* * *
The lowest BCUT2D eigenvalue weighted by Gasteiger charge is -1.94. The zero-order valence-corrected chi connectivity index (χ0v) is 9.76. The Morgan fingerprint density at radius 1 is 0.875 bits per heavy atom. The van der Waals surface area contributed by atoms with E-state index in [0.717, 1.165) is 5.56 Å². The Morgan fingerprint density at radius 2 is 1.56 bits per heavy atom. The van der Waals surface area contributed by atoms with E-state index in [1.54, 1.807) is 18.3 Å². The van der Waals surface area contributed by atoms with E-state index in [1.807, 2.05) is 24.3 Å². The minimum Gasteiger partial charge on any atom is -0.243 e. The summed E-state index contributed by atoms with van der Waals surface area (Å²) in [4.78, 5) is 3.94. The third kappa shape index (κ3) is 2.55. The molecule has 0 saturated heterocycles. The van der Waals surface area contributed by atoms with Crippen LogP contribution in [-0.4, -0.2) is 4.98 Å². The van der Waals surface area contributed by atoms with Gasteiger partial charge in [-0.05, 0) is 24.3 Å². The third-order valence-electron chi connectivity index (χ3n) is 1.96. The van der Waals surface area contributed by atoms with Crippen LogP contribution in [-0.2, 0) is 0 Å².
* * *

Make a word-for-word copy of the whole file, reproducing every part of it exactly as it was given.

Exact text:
The lowest BCUT2D eigenvalue weighted by Gasteiger charge is -1.94. The zero-order valence-corrected chi connectivity index (χ0v) is 9.76. The Morgan fingerprint density at radius 1 is 0.875 bits per heavy atom. The van der Waals surface area contributed by atoms with E-state index in [0.717, 1.165) is 5.56 Å². The Morgan fingerprint density at radius 2 is 1.56 bits per heavy atom. The van der Waals surface area contributed by atoms with E-state index in [1.54, 1.807) is 18.3 Å². The van der Waals surface area contributed by atoms with E-state index in [1.807, 2.05) is 24.3 Å². The minimum Gasteiger partial charge on any atom is -0.243 e. The summed E-state index contributed by atoms with van der Waals surface area (Å²) in [4.78, 5) is 3.94. The third kappa shape index (κ3) is 2.55. The molecule has 0 saturated heterocycles. The van der Waals surface area contributed by atoms with Crippen LogP contribution in [-0.4, -0.2) is 4.98 Å². The van der Waals surface area contributed by atoms with Gasteiger partial charge in [-0.05, 0) is 24.3 Å². The third-order valence-electron chi connectivity index (χ3n) is 1.96. The van der Waals surface area contributed by atoms with Crippen LogP contribution in [-0.2, 0) is 0 Å².